Thursday, September 30, 2010

My Bendis Reaction

I've seen some criticism of my reaction to Bendis calling Dirk Deppey's claims about blackballing "paranoia".

The most common complaint isn't that I said he was lying (which, I guess, is tacit approval of calling it such). No, it is the complaint that I said he needs to put "more of an effort into his work than it appears he currently is" if his true issue is that he wants more in-depth/long-form reviewing of his work. This has been labeled a personal attack and that I have an ax to grind.

I don't know Bendis. I don't have any web cams set up in his residence to see how much he is applying himself or a chip in his head to feed me data about the effort he is making.

What I do know is that the type of reviewing he was suggesting didn't exist is out there already and much easier to find than he's suggesting, if you're not just looking via Google alerts set for your name and the projects you're working on. He couldn't have spent as much time ever looking for such work as he spends discussing and dissecting a Howard Stern show. But he wanted to state to the world that the comic book industry is nigh perfect but for the lacking of deeper reviews and real journalism.

What I do know is that the current output coming from Bendis gives the appearance that he's not challenging himself. He looks like he has fallen into formula and into pushing out mediocre work to satisfy demand. The work gives the appearance that he's not challenging himself, not even with Scarlet. Maybe I have a higher opinion of his talents, but even with trying to write a book where he's breaking the fourth wall (admittedly not in his comfort zone), he doesn't seem to be applying himself to the best of his abilities. His work isn't reflecting the talent he has proven himself to have in the past, so I'd chalk that up to a lack of effort.

Whether you consider me to be a legitimate critic or not (I don't really care to argue for or against the label), you're kidding yourself if you think that critics don't point out a perceived lack of effort from an artist. An Ebert or Travers will certainly point out if they feel like an actor sleepwalked through their role or a director didn't bring their "A" game. If you want to take exception with the phrasing, that's fine...but with the type of observation tucked away in that phrasing? You're wrong.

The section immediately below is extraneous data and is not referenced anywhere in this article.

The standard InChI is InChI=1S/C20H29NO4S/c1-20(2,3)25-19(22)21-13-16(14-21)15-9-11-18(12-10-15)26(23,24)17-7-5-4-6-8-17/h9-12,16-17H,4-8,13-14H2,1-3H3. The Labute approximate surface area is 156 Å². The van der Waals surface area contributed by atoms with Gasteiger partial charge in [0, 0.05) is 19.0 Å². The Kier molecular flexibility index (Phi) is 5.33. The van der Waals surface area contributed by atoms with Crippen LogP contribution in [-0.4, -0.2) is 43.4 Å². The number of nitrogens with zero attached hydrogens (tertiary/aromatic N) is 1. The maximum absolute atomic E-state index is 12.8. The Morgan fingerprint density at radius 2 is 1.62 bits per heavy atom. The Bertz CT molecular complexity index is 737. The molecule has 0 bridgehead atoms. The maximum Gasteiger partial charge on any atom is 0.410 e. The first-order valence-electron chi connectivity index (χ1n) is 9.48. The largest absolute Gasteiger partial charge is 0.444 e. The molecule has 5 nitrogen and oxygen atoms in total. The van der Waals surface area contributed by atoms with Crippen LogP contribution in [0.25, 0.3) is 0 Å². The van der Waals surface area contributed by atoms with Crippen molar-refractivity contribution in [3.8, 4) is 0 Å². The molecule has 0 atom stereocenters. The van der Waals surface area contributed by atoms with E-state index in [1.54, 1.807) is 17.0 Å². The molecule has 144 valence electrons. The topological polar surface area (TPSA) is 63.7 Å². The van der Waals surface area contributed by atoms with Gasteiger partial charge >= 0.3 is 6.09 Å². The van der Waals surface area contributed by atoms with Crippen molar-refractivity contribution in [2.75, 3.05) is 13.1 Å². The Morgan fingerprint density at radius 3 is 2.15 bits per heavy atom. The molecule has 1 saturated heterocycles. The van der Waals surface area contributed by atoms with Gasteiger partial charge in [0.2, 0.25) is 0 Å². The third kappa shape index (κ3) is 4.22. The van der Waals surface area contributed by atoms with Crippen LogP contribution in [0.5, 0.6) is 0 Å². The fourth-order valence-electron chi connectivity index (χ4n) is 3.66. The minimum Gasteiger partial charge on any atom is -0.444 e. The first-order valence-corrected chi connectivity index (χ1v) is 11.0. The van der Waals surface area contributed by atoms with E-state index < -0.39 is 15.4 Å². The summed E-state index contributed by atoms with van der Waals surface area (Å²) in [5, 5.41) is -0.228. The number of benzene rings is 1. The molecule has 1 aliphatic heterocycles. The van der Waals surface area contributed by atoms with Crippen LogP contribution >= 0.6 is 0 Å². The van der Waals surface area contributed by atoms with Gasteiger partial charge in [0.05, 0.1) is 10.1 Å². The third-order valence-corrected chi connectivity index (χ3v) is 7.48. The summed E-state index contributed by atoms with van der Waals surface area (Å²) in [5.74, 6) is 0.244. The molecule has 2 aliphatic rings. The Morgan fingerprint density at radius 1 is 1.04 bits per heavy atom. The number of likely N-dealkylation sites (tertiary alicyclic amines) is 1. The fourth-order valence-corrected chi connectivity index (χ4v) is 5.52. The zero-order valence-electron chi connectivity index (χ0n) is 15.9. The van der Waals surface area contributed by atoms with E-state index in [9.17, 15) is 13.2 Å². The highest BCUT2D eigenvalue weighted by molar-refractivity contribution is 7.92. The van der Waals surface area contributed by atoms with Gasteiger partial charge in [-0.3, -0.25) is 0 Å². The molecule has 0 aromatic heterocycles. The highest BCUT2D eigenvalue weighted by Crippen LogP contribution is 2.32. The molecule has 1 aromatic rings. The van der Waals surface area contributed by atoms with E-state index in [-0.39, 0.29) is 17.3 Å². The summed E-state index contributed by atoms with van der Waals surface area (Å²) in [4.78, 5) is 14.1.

As far as a personal ax to grind? I don't have one. There are several ways Bendis conducts himself that I don't like or admire. I think the way he handles his forum stunts his growth, because it surrounds him with far too many people who will blindly praise him and stroke his ego (and, as it appears to be part of an attempt to model himself after Stern, this may be intentional). Knowing what I've heard through back channels about his reaction to criticism of his work from outlets (be it their writers or just reader comments), I get the impression that he can be petty, which doesn't endear him to me.

But when he comes out with broad generalizations about coverage of his industry? When there are a ton of people I respect and/or am friendly with that he painted with that broad brush? When I know he's aware of the ways his employer stunts the growth of the legitimate journalism side of things? I get livid.